Less than 200,000 people travel to Antarctica each year. So, the odds are low that you’ll get an opportunity to visit. Yet at CU Denver, top-performing College of Architecture and Planning (CAP) graduates had a chance to see the coldest place on Earth and engage in experiential work that impacts the lives of scientists working in the region. Samantha Strang, a distinguished 2017 CAP alum, was one of them.
More than 40 CU Denver alums applied for seven spots in CAP’s Colorado Building Workshop (CBW) design-build project this past year, known as Cape Shirreff. Strang—one of the finalists—was assigned a challenging role. While the project consisted of building safe, sustainable shelters (living and sleeping spaces) for National Oceanic and Atmospheric Administration (NOAA) scientists to conduct climate research in Antarctica, Strang was responsible for crucial logistical planning that included transportation modes and inventorying materials.
Her impressive academic performance, numerous awards as a former CAP graduate student, and career in architecture and interior design made her an obvious choice for the project. “The chance to return to CU Denver and be selected to participate in such a significant role made me feel honored.” Strang said.
A week before construction began on the shelters, Strang arrived in Antarctica to work with a contractor on transporting materials that had been shipped from Denver. “We needed to consider the extreme weather conditions, the number of materials, and the mediums used to transport them,” Strang said. “The challenge was to keep everything organized, packed, and shipped in a specific way to make building these eco-friendly homes as efficient and seamless as possible. Thinking through the sequence of everything was critical and helped minimize the chances of hitting a roadblock.”
Rick Sommerfeld, associate professor and Colorado Building Workshop director, said that once the containers were shipped to Chile, they were loaded by crane onto a boat that sailed for three days across the Drake Passage. “This was quite an expedition as it holds the roughest, scariest seas in the world, where many ships have sunk,” said Sommerfeld. “Once at Cape Shirreff, the cranes loaded the containers from the ship onto small, [inflatable] zodiac boats to land. The last step was to load ATVs with materials from the beach to the construction site. Through heavy winds, rain, and a snowstorm, this took over 300 trips to complete. I’m proud Samantha was part of the logistics team to make this happen.”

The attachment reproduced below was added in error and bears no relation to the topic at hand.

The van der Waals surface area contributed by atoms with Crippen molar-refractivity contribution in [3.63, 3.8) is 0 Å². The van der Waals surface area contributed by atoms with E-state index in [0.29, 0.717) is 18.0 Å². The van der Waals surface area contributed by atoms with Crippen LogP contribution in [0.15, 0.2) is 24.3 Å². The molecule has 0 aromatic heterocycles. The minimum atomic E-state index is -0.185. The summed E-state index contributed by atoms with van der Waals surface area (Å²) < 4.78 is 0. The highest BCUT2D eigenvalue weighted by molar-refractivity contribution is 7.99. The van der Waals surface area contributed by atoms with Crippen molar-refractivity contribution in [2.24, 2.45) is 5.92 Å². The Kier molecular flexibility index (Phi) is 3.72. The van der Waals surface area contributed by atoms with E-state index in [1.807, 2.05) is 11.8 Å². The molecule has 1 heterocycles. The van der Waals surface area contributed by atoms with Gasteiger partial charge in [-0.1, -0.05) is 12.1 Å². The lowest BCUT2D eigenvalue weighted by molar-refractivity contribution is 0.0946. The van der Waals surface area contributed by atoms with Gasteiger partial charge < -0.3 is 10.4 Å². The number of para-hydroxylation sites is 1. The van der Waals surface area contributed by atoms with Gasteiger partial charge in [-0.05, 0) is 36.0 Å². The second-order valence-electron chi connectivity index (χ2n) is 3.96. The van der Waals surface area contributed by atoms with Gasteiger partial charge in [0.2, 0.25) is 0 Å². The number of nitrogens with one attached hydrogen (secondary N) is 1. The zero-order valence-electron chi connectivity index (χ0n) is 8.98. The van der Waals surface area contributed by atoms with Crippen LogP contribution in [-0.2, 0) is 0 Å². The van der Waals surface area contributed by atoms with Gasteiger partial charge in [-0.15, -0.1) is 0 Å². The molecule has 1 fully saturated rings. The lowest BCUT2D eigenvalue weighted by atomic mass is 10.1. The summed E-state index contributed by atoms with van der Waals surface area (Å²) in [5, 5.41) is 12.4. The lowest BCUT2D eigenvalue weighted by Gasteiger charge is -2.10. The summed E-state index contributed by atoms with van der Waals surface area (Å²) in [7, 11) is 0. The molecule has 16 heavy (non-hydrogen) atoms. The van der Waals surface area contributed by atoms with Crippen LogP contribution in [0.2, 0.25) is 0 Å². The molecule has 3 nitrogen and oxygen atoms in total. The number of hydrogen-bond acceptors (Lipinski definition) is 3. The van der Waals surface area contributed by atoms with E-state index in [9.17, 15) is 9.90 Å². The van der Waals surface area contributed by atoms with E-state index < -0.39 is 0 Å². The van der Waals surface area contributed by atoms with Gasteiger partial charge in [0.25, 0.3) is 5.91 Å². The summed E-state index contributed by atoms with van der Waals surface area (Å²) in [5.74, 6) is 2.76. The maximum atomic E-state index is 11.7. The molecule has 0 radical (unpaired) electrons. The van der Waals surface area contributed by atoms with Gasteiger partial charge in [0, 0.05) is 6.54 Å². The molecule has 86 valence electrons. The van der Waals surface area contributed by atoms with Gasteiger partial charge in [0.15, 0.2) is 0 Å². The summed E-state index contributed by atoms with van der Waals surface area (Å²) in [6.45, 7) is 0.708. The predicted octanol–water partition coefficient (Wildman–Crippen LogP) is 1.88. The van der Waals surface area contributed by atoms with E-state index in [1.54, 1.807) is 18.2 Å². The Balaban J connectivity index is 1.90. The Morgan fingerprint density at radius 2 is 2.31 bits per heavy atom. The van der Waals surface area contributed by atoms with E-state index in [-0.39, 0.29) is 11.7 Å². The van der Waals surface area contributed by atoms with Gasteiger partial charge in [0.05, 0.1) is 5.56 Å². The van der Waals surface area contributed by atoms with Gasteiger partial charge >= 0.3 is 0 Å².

Despite sleeping in tents, strenuous physical activity, and extreme weather conditions, Strang says the experience was incredible. In just 27 days, the team of 11 CU Denver faculty, alumni, and partners finished the construction of phase 1. “If it weren’t for the partnership between the Colorado Building Workshop, the National Oceanic Atmospheric Administration’s National Marine Fisheries Service, Bespoke Project Solutions, and OZ Architecture, this build would not have succeeded,” Strang said. “We all came together to provide homes to improve the living conditions of eight NOAA scientists conducting marine ecosystem research in Cape Shirreff, which is meaningful and rewarding.”
She added: “I owe this real-world experience and professional growth to my graduate degree in architecture at CU Denver and participation in the CAP’s Colorado Building Workshop. Over the past five years, it has supplemented my career tremendously and exposed me to numerous opportunities, including giving back to students aspiring to become architects.”
The CAP alum has won eight awards from CU Denver, including the Henry Adams Certificate of Merit. Since graduation, Strang has remained involved with the campus and taught Graduate Studio 1, a course that helps those with other degrees navigate toward one in architecture. It is a topic Strang understands well: Her undergraduate degree was in interior design, and she learned how to pivot that experience into obtaining a graduate degree in architecture.
Since graduation, she has worked at Roth Sheppard Architects and was recently promoted from project architect to project manager. “I hope to inspire students, especially women, to pursue a degree in architecture and not to be afraid to speak up, ask questions, and be heard,” Strang said. “Do not assume you graduate and must sit in an office. Exploring many applications for architecture will allow you to gain confidence in actively shaping your individual career and help to provide clarity in defining your personal goals.”
And while Strang is back in Denver, the Colorado Building Workshop’s projects continue. The last step of the two-year design-build will include constructing a lab and an observation blind for the NOAA scientists. These structures will be built on the CU Denver campus in May 2023. Each will then be disassembled and shipped to Antarctica at the end of the year and rebuilt in Antarctica in January 2024.